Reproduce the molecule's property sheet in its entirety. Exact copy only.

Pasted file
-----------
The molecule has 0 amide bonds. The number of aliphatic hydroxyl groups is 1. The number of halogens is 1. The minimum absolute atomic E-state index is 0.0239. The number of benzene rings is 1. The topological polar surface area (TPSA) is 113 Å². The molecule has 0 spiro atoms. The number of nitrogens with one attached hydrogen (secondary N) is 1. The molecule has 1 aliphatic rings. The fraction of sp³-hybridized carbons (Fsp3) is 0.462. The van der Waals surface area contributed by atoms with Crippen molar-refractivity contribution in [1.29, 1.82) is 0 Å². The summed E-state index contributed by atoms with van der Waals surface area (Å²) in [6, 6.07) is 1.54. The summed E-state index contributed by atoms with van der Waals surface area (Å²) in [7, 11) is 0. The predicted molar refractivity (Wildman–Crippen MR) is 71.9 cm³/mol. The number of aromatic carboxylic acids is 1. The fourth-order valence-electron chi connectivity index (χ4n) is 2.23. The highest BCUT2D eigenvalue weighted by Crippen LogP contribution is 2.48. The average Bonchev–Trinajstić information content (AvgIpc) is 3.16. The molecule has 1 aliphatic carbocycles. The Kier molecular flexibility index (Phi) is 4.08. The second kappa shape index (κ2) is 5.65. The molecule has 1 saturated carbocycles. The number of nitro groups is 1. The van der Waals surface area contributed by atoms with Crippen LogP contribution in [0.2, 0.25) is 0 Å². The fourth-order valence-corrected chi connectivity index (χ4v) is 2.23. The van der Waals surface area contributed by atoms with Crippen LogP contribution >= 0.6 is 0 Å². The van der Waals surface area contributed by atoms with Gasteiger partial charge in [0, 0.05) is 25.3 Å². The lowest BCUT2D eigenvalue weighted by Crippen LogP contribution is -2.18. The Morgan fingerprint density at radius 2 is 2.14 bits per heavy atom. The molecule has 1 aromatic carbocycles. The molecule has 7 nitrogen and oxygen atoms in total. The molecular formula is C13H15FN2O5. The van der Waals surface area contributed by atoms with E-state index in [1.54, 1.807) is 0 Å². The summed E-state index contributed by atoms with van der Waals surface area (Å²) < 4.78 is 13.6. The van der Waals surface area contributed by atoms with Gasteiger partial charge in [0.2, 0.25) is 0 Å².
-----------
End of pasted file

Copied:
The molecule has 0 amide bonds. The number of aliphatic hydroxyl groups is 1. The number of halogens is 1. The minimum absolute atomic E-state index is 0.0239. The number of benzene rings is 1. The topological polar surface area (TPSA) is 113 Å². The molecule has 0 spiro atoms. The number of nitrogens with one attached hydrogen (secondary N) is 1. The molecule has 1 aliphatic rings. The fraction of sp³-hybridized carbons (Fsp3) is 0.462. The van der Waals surface area contributed by atoms with Crippen molar-refractivity contribution in [1.29, 1.82) is 0 Å². The summed E-state index contributed by atoms with van der Waals surface area (Å²) in [6, 6.07) is 1.54. The summed E-state index contributed by atoms with van der Waals surface area (Å²) in [7, 11) is 0. The predicted molar refractivity (Wildman–Crippen MR) is 71.9 cm³/mol. The number of aromatic carboxylic acids is 1. The fourth-order valence-electron chi connectivity index (χ4n) is 2.23. The highest BCUT2D eigenvalue weighted by Crippen LogP contribution is 2.48. The average Bonchev–Trinajstić information content (AvgIpc) is 3.16. The molecule has 1 aliphatic carbocycles. The Kier molecular flexibility index (Phi) is 4.08. The second kappa shape index (κ2) is 5.65. The molecule has 1 saturated carbocycles. The number of nitro groups is 1. The van der Waals surface area contributed by atoms with Crippen LogP contribution in [0.2, 0.25) is 0 Å². The fourth-order valence-corrected chi connectivity index (χ4v) is 2.23. The van der Waals surface area contributed by atoms with Crippen LogP contribution >= 0.6 is 0 Å². The van der Waals surface area contributed by atoms with Gasteiger partial charge in [0, 0.05) is 25.3 Å². The lowest BCUT2D eigenvalue weighted by Crippen LogP contribution is -2.18. The Morgan fingerprint density at radius 2 is 2.14 bits per heavy atom. The molecule has 1 aromatic carbocycles. The molecule has 7 nitrogen and oxygen atoms in total. The molecular formula is C13H15FN2O5. The van der Waals surface area contributed by atoms with E-state index in [1.54, 1.807) is 0 Å². The summed E-state index contributed by atoms with van der Waals surface area (Å²) < 4.78 is 13.6. The van der Waals surface area contributed by atoms with Gasteiger partial charge in [0.2, 0.25) is 0 Å².